“I am so overwhelmed.” “I don’t have time.” “My partner and I are both trying to work from home and we have to take turns talking on the phone.” “I don’t have privacy, so it can be problematic with my clients.” “I’m worried about my parents.” “I’m worried about my children.” “I’m trying to work and home school my kids at the same time.”

“I am so stressed out.”

Stress is defined as “a state of mental or emotional strain or tension resulting from adverse or very demanding circumstances.” And these are demanding times, indeed. The Covid-19 virus and social distancing measures have created additional demands on our already complicated and busy lives. Workloads have increased, remote meetings are more common than ever, and worries about our jobs and finances seem overwhelming to many. And when everyone around you is stressed to some degree or another, it can potentially magnify your reaction.

Moreover, people have different reactions based on their backgrounds and unique personal make-up. For example, individuals may experience the additional strains we face today through anxiety, anger, lethargy, or sadness. In addition, when we’re interacting with people remotely, the plethora of different responses can exacerbate distress.

Symptoms of stress can be depression, changes in eating patterns (overeating or under eating), sleep disturbances, losing your temper, mood swings, or feeling profoundly exhausted or discouraged.

While everyone is different, professionals in the mental health field consistently recommend the following tips to reduce your response to stress:

  1. Focus on social connections. Isolation cause feelings of loneliness and can potentially lead to depression. With Covid-19’s social distancing measures in place, it is important to still find ways to connect with other people—even if it’s virtual. Even highly introverted individuals or those driven by work should seek out ways to interact with others beyond the work environment. For example, book clubs, online game time with friends or family, or taking online interactive courses are great ways to maintain social connection.
  2. Exercise. Health professionals consistently recommend that exercise is very effective way to reduce stress. While there are limitations during the Covid-19 crisis, there are still plenty of ways to exercise responsibly—consider online classes, or walking, running, or cycling outdoors.
  3. Maintain daily structure. Though it can be challenging, it’s critical to create and maintain a daily routine while social distancing measures are in place. A timetable and schedule can help keep days structured, less stressful, and more productive. For parents with children at home, it can help to create a schedule together to manage school work, playtime, and other activities.
  4. Have virtual hangouts. Fortunately, modern technology allows people to transcend social distancing by providing a way to connect to family and friends virtually. Using meeting platforms like FaceTime or Zoom can provide restorative and fun ways to have coffee or tea with friends, share a meal with family, create a virtual playdate for children, or even play games.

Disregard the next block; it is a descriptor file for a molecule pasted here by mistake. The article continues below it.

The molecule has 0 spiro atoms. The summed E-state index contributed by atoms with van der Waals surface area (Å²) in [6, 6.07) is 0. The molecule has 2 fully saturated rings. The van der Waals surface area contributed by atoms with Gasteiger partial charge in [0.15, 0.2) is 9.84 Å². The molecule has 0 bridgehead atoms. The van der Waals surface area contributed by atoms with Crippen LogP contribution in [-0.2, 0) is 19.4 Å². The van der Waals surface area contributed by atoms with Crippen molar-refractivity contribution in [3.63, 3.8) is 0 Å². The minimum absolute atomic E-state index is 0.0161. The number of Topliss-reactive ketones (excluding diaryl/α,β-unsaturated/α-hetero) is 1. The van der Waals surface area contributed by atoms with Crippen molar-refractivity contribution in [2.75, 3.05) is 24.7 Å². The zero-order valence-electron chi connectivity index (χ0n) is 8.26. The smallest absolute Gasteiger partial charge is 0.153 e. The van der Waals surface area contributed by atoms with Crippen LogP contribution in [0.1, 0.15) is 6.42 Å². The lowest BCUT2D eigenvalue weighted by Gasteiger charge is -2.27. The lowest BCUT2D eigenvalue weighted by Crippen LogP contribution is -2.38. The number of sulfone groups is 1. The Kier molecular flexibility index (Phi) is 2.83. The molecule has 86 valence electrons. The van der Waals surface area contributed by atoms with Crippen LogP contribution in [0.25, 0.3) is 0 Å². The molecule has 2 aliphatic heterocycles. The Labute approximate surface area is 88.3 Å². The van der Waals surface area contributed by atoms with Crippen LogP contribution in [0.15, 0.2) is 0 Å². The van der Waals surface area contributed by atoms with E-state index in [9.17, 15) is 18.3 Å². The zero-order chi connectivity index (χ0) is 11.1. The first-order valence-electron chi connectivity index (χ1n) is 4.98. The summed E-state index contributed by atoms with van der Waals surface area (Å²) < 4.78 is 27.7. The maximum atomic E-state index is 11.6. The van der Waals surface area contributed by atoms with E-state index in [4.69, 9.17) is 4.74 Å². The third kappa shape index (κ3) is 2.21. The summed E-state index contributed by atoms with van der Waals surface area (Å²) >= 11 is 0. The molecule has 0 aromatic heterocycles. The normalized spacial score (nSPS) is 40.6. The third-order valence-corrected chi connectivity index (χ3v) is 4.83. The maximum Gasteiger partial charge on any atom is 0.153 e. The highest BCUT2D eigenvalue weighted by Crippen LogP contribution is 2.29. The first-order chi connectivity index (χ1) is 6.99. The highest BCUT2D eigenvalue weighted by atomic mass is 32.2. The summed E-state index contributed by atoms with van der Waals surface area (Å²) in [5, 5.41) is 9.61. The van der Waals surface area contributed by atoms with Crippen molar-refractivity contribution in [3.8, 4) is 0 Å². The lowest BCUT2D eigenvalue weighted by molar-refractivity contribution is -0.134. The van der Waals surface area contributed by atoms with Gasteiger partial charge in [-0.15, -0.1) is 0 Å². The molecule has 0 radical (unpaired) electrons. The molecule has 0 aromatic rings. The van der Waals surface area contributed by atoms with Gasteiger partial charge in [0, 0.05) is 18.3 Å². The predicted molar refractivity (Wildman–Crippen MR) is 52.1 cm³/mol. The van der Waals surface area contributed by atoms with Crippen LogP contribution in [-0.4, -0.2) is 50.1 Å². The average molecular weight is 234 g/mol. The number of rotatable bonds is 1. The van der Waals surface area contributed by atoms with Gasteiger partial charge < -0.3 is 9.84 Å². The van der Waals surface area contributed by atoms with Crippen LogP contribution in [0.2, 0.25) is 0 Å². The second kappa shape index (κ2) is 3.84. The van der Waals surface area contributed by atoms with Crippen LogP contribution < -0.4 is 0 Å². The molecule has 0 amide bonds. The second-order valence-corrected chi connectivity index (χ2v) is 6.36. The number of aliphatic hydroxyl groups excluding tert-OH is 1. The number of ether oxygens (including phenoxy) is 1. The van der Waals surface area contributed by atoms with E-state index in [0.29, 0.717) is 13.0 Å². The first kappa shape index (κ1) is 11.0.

5. Take up a new hobby. The internet has a world of information to help you start a new hobby or activity. YouTube is a great start, but there are plenty of platforms with various lessons in subjects like art, music, cooking, photography, sewing, gardening, and more.
  6. Practice Mindfulness Meditation. Like exercise, meditation and mindfulness have been utilized as great stress reducers even before Covid-19. Mindfulness meditation focuses one’s complete awareness on the present moment, while calmly acknowledging and accepting all feelings, thoughts, and physical sensations. These techniques have long been used to quiet the mind, calm oneself, and reduce anxiety and stress. There are several websites, online guided meditations, and apps to learn how to meditate effectively.
  7. Practice yoga. Yoga has been studied and verified to reduce stress and be restorative the both the body and the mind. Whether you’re a beginner or expert, there are many online sites and apps to guide you through yoga sequences.
  8. Take a walk in nature. Nature walks have been found to positively contribute to our physical and emotional wellbeing. While you may not have mountains or beaches nearby, a walk in the park, if possible, and being away from cars and concrete can help you calm yourself and reduce stress. If social distancing measures make going outdoors difficult, watching nature videos or listening to nature sounds can also be a soothing way to relax.
  9. Engage in self-talk. Talking to yourself about what is important and reality-based is another way to reduce stress. Cognitive Behavioral therapy (CBT), for example, employs self-talk as one of the techniques to improve mental health. This includes changing one’s negative thoughts to positive ones.
  10. Be easy on yourself. Mental health professionals recommend that you ease up on self-criticism. Increased screen time will not matter in the long run. Sleeping late, meals from cans, and messy houses are acceptable. Practice self-kindness, and kindness to your partner, children, and other people in your life.

If coping with Covid-19 and social distancing proves to be too challenging, you might consider seeking mental health support. Most mental health professionals have gone online to deliver virtual therapy or Teletherapy sessions. Check your insurance to make sure they will cover Teletherapy.

Melinda Ann Marmer, Ph.D, MFT is mental health practitioner in San Francisco California. She can be reached at Melindarh@aol.com or on Psychology Today.